Knives Out: A Fresh Take on the Murder Mystery Genre

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Knives Out: A Fresh Take on the Murder Mystery Genre

Knives Out  Photo credit: Wikipedia

Knives Out Photo credit: Wikipedia

Knives Out Photo credit: Wikipedia

Knives Out Photo credit: Wikipedia

Gavin Clingham, Staff Writer

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We’ve seen countless murder mystery movies over the years—Clue, Murder on the Orient Express, and Murder Mystery, to name a few. For the most part, though, they’ve all been pretty similar. A person is murdered, a detective looks for clues, a person who didn’t do it is ID’d as the prime suspect, the clues are examined, and then there’s a twist ending where it was a person you didn’t expect. This film does something wholly different with this formula. While most murder mysteries have a bunch of empty space before the killer is revealed, Knives Out has a lot to keep you on the edge of your seat before the reveal.

Knives Out follows the family of a wealthy crime novelist named Harlan Thrombey. There’s Harlan’s eldest daughter Linda (Jamie Lee Curtis), Linda’s husband Richard (Don Johnson), Harlan’s daughter-in-law Joni (played by the underrated Toni Collette), Joni’s daughter Megan (Katherine Langford), Harlan’s youngest son Walter (Michael Shannon), Walter’s son Jacob (Jaden Martell), and Linda’s son Ransom (Chris Evans). They all gather for Harlan’s birthday party, and the next morning he is found dead. The autopsy shows that he killed himself, but the police come to investigate. Detective Benoit Blanc (Daniel Craig) and Lieutenant Elliot (Lakeith Stanfield) investigate the death and start to discover that there’s more to it than they think. They are also aided by Harlan’s caretaker and close friend Marta (Ana De Armas).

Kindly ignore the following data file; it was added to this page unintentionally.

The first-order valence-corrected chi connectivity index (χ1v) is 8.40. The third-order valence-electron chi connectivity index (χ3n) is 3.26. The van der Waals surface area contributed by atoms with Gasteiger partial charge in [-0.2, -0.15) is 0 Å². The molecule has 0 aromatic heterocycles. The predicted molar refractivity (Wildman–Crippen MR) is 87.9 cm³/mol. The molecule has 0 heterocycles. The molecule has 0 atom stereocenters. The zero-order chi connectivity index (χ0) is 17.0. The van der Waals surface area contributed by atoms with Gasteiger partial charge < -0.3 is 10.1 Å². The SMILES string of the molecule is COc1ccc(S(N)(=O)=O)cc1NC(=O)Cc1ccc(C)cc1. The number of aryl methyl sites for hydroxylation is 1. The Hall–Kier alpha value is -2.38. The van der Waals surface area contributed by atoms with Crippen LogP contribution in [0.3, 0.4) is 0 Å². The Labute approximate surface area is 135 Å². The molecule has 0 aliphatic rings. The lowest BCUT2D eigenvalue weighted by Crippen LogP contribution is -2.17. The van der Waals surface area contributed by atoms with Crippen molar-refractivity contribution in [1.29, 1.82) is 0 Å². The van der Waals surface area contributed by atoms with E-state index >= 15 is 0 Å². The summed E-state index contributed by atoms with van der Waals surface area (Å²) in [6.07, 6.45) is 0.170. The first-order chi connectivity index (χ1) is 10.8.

Before walking into this, I read reviews that said the film is smartly written. Those reviews couldn’t be more true. The screenplay is thought-provoking, gripping, intense at times, and hilarious. There is also an absolutely incredible metaphor for the whole story that makes it even better than it already was. It is all perfectly tied together and the mystery is well handled. And each character delivers each line of dialogue wonderfully. You can also tell that many of the actors are having a lot of fun with their roles. 

Knives Out manages to fill space before the mystery unfolds. In a way, a whole different story plays out in between and ties in with the established story. I also love how the story feels grounded. You can really feel how it places itself in the present day but doesn’t blatantly say how it’s in the present day. It’s feels like both a classic whodunit and a modern crime story. 

Knives Out is a film I recommend. I know the guy who directed and wrote it (Rian Johnson) also made Star Wars: The Last Jedi (which made almost every Star Wars fan lose his mind) but that doesn’t mean this film is the same as that. I saw so many fake reviews from fanboys who hated The Last Jedi that tried to lower the score of Knives Out even though they’ve never seen it. It’s a film that’s gripping and hilarious from start to finish.